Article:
There have been only about 300 documented cases of lithopedia in recorded medical literature. The earliest which was recorded happened in 1582. In that event, physicians were performing an autopsy on a 68-year-old woman and discovered she had most likely carried a stone baby for almost 30 years.
 However, archaeological evidence reaches back even farther. There is an example of a “stone baby” which was discovered in a fourth century Roman dig in France.
The medical condition was even discussed by the ancient physician Albucasis in a tenth century dissertation even though he did not know what it was.



The Tattooed Priestess’ of Hathor

She was known as the mother of god and the daughter of god, the eye of god, the creatrix of the rays of the sun, the embodiment of the circular essence of life. She was the Lady of the Limit or the one who spreads to the edge of the universe and the Lady of the West who welcomed souls to the afterlife. She was the goddess of fertility and assisted women in childbirth. She was Hathor the Celestial Cow whose legs formed the pillars of the sky and the Milky Way ran across her belly.
It is this trend towards the marginalization of women within the temple that leads us all the way to the late 19th century when several tattooed female mummies were discovered. Before this discovery only pictures in tombs and on pottery were the best evidence that some Egyptians were tattooed. Previously tiny faience female figurines showing tattoo patterns on their thighs, wrists, abdomen, and upper body had been discovered in tombs and the tattoos on the newly discovered mummies were in many instances almost identical to the figurines.  Suddenly it became obvious that the tiny figurines were actually depicting real tattoos and their meanings could be directly traced to the priestess’ of Hathor.


Statuette of Ankhesamon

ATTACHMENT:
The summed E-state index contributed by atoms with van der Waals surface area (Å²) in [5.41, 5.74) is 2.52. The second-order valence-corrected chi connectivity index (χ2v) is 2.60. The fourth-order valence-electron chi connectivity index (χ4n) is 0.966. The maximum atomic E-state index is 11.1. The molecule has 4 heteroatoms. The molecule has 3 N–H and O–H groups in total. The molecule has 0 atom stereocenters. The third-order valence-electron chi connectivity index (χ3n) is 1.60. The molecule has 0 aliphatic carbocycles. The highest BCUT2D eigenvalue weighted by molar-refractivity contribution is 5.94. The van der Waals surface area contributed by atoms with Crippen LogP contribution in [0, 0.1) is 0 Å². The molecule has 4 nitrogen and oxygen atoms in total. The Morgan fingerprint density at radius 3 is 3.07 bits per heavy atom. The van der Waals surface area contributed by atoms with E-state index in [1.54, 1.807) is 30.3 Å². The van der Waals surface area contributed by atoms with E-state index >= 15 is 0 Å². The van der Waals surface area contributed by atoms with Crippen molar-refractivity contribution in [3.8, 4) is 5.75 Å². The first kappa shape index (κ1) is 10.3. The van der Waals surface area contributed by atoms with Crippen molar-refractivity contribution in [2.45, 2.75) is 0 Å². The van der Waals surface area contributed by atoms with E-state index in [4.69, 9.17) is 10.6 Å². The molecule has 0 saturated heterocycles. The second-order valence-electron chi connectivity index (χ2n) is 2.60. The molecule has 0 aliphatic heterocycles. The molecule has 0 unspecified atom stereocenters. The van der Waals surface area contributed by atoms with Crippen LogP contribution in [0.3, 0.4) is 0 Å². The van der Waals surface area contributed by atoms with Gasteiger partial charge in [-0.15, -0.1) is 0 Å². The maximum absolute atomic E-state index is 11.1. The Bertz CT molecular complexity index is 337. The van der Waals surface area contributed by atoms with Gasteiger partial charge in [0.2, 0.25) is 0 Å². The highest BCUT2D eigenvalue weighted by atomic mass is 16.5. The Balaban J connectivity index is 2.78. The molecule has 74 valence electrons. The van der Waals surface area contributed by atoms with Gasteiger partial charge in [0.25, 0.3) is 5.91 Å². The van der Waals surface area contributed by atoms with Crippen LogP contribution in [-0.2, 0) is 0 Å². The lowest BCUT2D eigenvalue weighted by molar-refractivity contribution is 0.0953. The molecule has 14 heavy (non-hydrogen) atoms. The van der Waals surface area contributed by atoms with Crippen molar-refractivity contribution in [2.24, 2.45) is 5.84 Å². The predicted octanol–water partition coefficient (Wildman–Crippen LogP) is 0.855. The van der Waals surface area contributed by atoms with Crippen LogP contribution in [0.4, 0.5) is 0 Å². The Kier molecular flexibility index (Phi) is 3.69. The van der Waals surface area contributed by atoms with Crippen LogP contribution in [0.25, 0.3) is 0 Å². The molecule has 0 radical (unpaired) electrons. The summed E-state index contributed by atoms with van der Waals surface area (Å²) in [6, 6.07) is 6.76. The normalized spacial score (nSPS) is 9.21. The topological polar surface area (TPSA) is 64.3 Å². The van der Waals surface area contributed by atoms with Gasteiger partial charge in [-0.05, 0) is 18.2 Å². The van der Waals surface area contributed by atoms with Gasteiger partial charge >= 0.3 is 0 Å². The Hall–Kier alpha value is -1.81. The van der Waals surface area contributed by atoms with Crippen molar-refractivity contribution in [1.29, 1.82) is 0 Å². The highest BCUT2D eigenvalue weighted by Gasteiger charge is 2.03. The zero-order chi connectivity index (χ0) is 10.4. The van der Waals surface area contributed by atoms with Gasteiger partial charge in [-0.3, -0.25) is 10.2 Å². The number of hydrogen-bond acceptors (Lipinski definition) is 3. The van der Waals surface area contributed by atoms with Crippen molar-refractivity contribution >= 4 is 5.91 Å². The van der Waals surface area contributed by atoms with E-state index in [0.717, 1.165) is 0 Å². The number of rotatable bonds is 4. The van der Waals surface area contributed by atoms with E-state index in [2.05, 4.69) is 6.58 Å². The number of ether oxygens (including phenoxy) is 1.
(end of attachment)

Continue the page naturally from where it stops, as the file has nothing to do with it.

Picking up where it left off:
From Hurriyet Daily News:
Image by Winifred Brunton
Egypt said Sunday it has recovered a statue of pharaoh Tutankhamun's sister looted from the southern Mallawi museum during riots by supporters of ousted president Mohamed Morsi.
 
The 32 centimetre limestone statue of Ankhesamon, sister of the famous boy king and daughter of pharaoh Akhenaten, who ruled around 1,500 BC, was stolen on August 14.
 
"The piece is one of the most important in the museum," said antiquities minister Mohamed Ibrahim in a statement.


Links to Ankhesenamun:
Ankhesenamun on wikipedia
Ankhesenamun on Ancient Egypt Online
Ankhesenamun - Ancient Egypt on St Louis University website
Ankhesenamum on Spiritweb

Tale of Trotula

Time has not been kind to the woman known as Trotula Plataerius, Trotula di Ruggiero or Trotula of Salerno. Was she the author of the famous 11th century De passionibus mulierum (On the Diseases of Women) or was she a mythical.

Now the controversy continues with this article from :
These arguments came to a head in the 1500s, when historians and doctors announced that there never was a Trotula in the first place. Since then, she's become a semi-mythical figure. Even those who believe in her existence sometimes doubt her work. The few facts that anyone has pertaining to the woman - that she may have been from a noble family, that she may have had a physician for a husband or a son - have been used to attribute the book to male relatives who used her name as a cover.

See article from
International Journal of Cosmetic ScienceVolume 30, Issue 2, pages 79–86, April 2008